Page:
* Other marketing tools: Are you planning to run pay-per-click ads? (Google Ads). If so, it is smart to start early, as it might take up to 3 months before you see results. You should also to set up an email marketing tool, such as MailChimp, so you can start gathering a lead database and send out marketing emails.
- Start collecting data from Day 1
As soon as your website and social media channels are ready, start tracking and collecting data. Set up Google Analytics, and conversion-tracking for your chosen channels. Make sure it is working properly before you start experimenting, so you can gather insights and draw conclusions from the data later on. Use industry benchmark for important metrics such as Customer Acquisition Cost (CAC) and Click-through-Rate (CTR), and compare with your own results.
- Experiment – and don’t be afraid to be creative!
You won’t really know what works best for you and your startup before you try. Don’t be afraid of failing (everyone does, including seasoned marketer). For example; we started out running paid campaigns on all channels, but quickly realised that while Facebook did generate traffic, it wasn’t relevant traffic (indicated by a very high bounce rate). Money out of the window, you say? No, because we learnt from it.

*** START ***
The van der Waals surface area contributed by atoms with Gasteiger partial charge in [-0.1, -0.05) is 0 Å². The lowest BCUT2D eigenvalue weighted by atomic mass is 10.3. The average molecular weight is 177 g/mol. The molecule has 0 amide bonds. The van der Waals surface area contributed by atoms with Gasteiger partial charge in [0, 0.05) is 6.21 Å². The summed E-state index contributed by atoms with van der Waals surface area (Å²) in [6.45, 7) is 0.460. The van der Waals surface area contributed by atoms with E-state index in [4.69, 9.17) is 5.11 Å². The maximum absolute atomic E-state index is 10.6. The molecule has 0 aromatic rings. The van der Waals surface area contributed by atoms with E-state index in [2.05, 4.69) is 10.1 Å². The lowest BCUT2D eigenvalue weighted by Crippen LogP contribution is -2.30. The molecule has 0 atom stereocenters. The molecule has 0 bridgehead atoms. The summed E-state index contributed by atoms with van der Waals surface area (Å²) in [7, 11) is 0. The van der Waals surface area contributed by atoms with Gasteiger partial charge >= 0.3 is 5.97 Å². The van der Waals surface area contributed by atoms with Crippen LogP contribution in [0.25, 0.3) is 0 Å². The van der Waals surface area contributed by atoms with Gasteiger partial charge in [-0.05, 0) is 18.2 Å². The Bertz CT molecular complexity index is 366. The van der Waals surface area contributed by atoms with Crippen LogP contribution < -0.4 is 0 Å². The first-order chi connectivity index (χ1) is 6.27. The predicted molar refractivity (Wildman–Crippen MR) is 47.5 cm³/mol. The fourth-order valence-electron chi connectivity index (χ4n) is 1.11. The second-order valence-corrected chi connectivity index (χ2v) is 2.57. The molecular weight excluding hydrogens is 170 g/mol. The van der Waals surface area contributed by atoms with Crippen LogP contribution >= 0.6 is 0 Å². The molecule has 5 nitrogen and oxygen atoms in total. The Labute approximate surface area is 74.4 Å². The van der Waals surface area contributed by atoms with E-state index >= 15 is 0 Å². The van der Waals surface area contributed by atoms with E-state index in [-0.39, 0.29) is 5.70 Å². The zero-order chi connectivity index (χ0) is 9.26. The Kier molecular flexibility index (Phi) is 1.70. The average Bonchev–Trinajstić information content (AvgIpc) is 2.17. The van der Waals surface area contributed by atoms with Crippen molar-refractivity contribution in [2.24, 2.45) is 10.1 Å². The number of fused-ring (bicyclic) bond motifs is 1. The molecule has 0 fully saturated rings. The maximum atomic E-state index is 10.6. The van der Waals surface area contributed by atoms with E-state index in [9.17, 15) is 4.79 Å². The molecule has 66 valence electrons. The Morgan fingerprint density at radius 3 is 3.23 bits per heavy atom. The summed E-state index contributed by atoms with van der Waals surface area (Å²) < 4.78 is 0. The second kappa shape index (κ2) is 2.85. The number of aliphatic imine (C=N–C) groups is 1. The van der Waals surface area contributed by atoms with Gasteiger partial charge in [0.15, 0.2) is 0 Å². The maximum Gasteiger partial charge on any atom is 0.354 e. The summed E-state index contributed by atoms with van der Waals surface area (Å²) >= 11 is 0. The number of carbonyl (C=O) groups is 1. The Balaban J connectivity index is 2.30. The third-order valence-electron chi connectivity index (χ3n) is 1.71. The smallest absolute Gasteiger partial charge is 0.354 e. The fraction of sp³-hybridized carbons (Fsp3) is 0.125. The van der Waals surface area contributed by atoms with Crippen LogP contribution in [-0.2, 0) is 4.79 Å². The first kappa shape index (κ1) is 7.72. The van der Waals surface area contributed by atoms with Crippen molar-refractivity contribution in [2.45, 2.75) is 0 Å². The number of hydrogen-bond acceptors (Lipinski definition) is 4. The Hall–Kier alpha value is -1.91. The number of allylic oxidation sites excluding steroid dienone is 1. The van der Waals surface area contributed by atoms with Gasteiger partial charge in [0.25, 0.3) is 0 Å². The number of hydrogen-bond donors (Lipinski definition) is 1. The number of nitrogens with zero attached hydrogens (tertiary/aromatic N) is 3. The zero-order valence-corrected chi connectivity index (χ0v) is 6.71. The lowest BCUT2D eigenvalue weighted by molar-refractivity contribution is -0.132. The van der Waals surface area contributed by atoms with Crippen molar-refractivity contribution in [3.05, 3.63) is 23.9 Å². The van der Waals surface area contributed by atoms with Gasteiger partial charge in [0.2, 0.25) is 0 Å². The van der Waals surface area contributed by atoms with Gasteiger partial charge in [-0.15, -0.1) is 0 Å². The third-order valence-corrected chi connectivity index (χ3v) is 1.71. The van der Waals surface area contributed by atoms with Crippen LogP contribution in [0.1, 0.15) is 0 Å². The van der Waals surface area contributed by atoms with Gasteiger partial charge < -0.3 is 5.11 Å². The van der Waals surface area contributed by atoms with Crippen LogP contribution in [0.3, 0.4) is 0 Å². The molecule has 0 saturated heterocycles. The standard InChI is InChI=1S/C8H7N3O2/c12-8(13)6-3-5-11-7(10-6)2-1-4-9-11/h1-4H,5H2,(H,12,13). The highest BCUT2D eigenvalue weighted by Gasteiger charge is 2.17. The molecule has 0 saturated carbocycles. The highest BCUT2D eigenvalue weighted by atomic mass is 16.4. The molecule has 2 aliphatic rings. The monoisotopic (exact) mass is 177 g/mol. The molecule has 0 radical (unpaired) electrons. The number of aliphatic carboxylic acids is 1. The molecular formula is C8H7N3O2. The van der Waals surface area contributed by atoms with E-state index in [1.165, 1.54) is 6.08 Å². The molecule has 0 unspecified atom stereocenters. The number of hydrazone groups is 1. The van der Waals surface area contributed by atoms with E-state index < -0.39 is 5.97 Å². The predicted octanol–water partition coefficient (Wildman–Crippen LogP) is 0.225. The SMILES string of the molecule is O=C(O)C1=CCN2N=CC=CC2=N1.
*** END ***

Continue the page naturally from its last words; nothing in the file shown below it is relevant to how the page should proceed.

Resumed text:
Generating your first 100 ‘wait-listers’ or leads can be a challenge when you have no brand recognition and are operating with a low budget. Yet, people might need to be incentivised to sign up to try your product. ViralLoops is an affordable referral/viral marketing tool, which utilise WoM and gamification. Combine this tool with other social media channels; for example do a Instagram competition – the more people refer to the waitlist, the more their chances to win the prize increase. The opportunities are endless – be creative!
- At last… Find the right balance between paid and inbound marketing tactics
If you’re pre-seed, it’s unlikely that your marketing budget is massive. Social media campaigns and Google Ads can be highly efficient lead generation tools if you use them correctly, and I’d recommend to do some campaigns from the very start to kick-start your marketing journey and to get your first leads. That said, these tools can be expensive.
On the other hand, content creation and SEO is for free. But these efforts takes time, and you won’t get immediate results. However, if you start early you will at some point hopefully be able to generate organic traffic too. Write blog posts about things your audience care about, answer questions they ask (Answerthepublic.com is a great tool for content ideas). Over time, ideally, inbound tactics will start generating a bigger and bigger chunk of your leads.
If there is one more thing to remember if you are early-stage it is that lead generation and getting your first paying customers isn’t everything. In the start, feedback is the most important. This is not only giving you a chance to improve and iterate your idea/product, but also feeds into your value proposition and overall marketing communications.
Best of luck!